Someone posed the question, "Who should set the direction for the United Pentecostal Church?" This same person then went on to lambast "all these upcoming young guys" who (in his opinion, at least) had no "corn in the crib" yet had all these visions of wanting to change the direction of this fellowship that I am blessed to be a part of. (Incidentally, the guy posing the question/accusation is younger than I am; not even in his 40's yet, so this was not some gray-headed old geezer nervous about losing a position somewhere.)
Although I did not address his concerns directly (he was more interested in standards of dress, lifestyle, etc) I did feel a response. This particular post probably elicited more response than most of my others, probably because it was purely spontaneous and came from my heart.
It may not be the most popular answer, so consider yourself warned.
I'm not young (although 44 isn't old), but I will look anybody in the eye and say we desperately need to change the direction of the UPCI.
We have become a "Barbie-doll" organization instead of the genuine apostolic movement that we once were. We have done the very thing to this movement that we preach against to our ladies: we've applied makeup and touchup and polish and glitter and glamour to replace what used to be. We have church-growth conferences instead of growing churches; we have prayer conferences where we talk about prayer instead of praying. We have conferences now where thumbs are poked in the air as another trophy of our personal success instead of seeing all-night prayer meetings where saint and sinner alike moved God with tears.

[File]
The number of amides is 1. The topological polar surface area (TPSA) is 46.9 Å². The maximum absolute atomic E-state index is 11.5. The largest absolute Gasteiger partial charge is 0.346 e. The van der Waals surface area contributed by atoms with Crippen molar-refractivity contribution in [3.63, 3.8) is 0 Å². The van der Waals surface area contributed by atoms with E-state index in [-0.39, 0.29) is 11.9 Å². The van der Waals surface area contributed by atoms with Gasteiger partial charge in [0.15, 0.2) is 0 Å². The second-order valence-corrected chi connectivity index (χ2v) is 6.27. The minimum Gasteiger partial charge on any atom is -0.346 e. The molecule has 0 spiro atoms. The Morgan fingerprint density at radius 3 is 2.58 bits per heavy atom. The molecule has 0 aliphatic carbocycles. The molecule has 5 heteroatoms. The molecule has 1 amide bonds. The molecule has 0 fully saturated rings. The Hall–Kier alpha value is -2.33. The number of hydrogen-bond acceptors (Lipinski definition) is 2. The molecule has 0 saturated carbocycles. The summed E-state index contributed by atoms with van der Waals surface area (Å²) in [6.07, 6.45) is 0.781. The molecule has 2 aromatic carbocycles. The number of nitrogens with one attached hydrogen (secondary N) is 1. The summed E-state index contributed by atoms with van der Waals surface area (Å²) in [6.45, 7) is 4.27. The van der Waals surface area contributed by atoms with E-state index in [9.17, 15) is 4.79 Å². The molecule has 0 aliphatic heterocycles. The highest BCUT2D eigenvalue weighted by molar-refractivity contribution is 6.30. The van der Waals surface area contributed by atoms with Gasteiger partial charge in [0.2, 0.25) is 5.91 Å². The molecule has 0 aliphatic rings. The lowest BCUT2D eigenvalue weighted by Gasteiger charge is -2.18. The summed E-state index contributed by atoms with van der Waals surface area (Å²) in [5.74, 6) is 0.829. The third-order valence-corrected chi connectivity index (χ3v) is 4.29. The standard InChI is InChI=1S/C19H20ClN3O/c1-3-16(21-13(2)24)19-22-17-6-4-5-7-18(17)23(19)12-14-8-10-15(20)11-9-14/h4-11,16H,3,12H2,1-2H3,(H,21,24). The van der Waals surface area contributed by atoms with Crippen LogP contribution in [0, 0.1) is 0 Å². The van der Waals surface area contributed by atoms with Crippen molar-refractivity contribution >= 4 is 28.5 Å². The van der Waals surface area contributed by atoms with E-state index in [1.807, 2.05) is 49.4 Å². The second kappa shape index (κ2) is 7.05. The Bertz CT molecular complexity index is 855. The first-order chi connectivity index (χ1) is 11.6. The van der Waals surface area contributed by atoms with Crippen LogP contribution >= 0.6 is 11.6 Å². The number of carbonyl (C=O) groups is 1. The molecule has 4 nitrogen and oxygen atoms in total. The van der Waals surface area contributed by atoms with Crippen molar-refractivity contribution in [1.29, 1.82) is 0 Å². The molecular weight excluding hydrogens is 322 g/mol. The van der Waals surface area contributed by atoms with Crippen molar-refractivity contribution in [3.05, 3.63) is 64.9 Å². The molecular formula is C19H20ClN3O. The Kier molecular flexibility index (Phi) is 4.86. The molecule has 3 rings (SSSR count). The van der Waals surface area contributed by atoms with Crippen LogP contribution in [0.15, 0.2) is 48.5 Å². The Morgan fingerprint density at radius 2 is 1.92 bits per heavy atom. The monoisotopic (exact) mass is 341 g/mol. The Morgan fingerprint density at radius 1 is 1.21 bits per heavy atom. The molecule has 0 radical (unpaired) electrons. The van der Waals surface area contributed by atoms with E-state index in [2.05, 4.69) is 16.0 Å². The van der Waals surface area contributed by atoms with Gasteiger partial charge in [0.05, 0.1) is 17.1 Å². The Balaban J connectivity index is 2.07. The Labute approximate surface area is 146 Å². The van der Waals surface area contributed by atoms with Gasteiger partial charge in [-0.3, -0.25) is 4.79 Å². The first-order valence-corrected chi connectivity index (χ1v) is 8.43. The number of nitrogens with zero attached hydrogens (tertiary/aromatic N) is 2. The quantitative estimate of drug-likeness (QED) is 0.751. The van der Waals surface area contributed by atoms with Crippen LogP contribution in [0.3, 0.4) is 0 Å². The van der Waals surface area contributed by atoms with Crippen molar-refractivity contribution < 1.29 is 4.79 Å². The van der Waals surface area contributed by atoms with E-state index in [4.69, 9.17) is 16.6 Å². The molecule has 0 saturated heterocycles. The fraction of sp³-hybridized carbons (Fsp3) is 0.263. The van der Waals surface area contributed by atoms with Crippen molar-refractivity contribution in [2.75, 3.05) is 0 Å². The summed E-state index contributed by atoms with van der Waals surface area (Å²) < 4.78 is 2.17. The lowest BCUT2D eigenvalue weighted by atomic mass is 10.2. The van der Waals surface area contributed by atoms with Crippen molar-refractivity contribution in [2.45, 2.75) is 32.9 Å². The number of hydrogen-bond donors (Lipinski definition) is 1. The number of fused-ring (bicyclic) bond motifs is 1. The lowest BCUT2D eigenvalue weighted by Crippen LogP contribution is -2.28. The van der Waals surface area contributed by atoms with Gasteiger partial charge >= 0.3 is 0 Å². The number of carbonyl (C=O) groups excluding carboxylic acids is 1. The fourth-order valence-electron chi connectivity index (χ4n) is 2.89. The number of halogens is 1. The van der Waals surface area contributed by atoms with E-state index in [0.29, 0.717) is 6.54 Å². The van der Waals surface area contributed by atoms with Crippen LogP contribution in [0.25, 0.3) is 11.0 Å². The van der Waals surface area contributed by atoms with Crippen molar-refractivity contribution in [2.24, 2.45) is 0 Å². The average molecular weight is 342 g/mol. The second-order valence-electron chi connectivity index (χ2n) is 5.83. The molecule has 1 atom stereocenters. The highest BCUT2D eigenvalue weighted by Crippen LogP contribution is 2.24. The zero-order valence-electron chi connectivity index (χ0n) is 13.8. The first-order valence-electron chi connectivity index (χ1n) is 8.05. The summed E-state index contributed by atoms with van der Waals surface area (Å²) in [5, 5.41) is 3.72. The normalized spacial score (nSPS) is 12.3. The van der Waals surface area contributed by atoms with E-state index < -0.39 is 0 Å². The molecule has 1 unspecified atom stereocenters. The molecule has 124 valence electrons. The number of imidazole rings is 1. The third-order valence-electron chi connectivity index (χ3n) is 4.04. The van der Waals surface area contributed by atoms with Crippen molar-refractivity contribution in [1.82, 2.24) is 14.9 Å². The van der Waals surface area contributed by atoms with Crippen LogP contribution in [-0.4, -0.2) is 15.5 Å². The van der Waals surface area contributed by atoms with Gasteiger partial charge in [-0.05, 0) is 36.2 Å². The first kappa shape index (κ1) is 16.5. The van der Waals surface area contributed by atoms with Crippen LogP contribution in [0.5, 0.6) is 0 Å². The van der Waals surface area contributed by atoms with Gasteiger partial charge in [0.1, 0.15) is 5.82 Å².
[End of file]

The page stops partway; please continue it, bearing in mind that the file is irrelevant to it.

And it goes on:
The UPCI is still, in my opinion, the finest organization around, and I'm glad to be a part of it. But we have become so consumed with what our people LOOK like, or DON'T look like, that we've ignored what they ARE or AREN'T.
I had a cup of coffee the other day, and that's all I can tell you about it. I love coffee, and I would rather taste bitter coffee and at least remember it, than to go through an entire thermos and not even know I drank coffee. Nothing to remember, nothing to remark about...After I had finished my second or third cup of coffee, I couldn't tell you whether I liked it or disliked it.
How does the world today view the people that attend our churches? As a bunch of religious, rule-following, wear-your-hair-up, long-skirt wearing ladies and clean-shaven men? Or do they sense something that goes deeper than outward appearance? When an apostolic walks away from a conversation, God forbid they should be considered an "unremarkable" person. We need something born within us---starting with us as preachers of this life-changing Gospel---that cannot be ignored when we walk into a room, or forgotten when we walk out.
Pardon me for being blunt, but we need preaching that can't be fellowshipped away at Chili's an hour after dismissal.
We don't need a "return to the pathways of holiness"; most (believe it or not) never left those pathways. The voices of a few malcontents might make it seem that way, but I believe the huge majority of our ministers still believe in looking, dressing, and living godly, abstaining all appearance of evil.
But I am concerned that we have forsaken the old pathways of godly prayer and shaking Heaven, in an attempt to replace it with what looks good, sounds good, seems good. We have programs, outreaches, ministries galore...so why are we still struggling to reach the world? Why are we still in "competition" with the Mormons, the Jehovah's Witnesses, the Baptists, to fill our churches? Why are we still looking for programs, choirs, singers, special services, Saturday night get-togethers, in an effort to reach our communities?
I have been shaken and convicted more in the past couple months that what is sorely lacking is not "holiness", but apostolic power. And dress length, hair length, all of our "do's and don'ts" will never bring apostolic power like good ol' fashioned on-our-face prayer used to bring.
Sorry for the rant. But you can't convince me we need to hold onto what we've got. We need to turn loose of what we've become enamored with, and we need to get ahold of what our forefathers had.
God is looking for a Bride, not a Barbie doll.